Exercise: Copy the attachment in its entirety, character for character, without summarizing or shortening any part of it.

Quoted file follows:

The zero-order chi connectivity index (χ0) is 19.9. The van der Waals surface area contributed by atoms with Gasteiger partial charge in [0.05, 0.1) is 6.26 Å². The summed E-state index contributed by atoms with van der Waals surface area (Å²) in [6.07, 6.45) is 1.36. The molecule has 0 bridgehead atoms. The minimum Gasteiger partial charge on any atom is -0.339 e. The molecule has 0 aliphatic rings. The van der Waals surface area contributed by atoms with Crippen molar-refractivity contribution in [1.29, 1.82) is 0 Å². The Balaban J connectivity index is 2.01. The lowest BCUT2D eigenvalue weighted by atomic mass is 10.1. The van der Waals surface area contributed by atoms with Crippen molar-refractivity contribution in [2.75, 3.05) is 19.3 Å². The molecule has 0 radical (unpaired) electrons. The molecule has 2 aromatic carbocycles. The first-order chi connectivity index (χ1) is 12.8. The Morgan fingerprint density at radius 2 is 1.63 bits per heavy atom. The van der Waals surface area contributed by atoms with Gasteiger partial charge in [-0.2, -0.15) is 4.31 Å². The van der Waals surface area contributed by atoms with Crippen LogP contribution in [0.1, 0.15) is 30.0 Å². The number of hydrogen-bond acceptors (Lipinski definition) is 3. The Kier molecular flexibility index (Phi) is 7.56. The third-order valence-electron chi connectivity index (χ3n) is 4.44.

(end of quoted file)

The zero-order chi connectivity index (χ0) is 19.9. The van der Waals surface area contributed by atoms with Gasteiger partial charge in [0.05, 0.1) is 6.26 Å². The summed E-state index contributed by atoms with van der Waals surface area (Å²) in [6.07, 6.45) is 1.36. The molecule has 0 bridgehead atoms. The minimum Gasteiger partial charge on any atom is -0.339 e. The molecule has 0 aliphatic rings. The van der Waals surface area contributed by atoms with Crippen molar-refractivity contribution in [1.29, 1.82) is 0 Å². The Balaban J connectivity index is 2.01. The lowest BCUT2D eigenvalue weighted by atomic mass is 10.1. The van der Waals surface area contributed by atoms with Crippen molar-refractivity contribution in [2.75, 3.05) is 19.3 Å². The molecule has 0 radical (unpaired) electrons. The molecule has 2 aromatic carbocycles. The first-order chi connectivity index (χ1) is 12.8. The Morgan fingerprint density at radius 2 is 1.63 bits per heavy atom. The van der Waals surface area contributed by atoms with Gasteiger partial charge in [-0.2, -0.15) is 4.31 Å². The van der Waals surface area contributed by atoms with Crippen LogP contribution in [0.1, 0.15) is 30.0 Å². The number of hydrogen-bond acceptors (Lipinski definition) is 3. The Kier molecular flexibility index (Phi) is 7.56. The third-order valence-electron chi connectivity index (χ3n) is 4.44.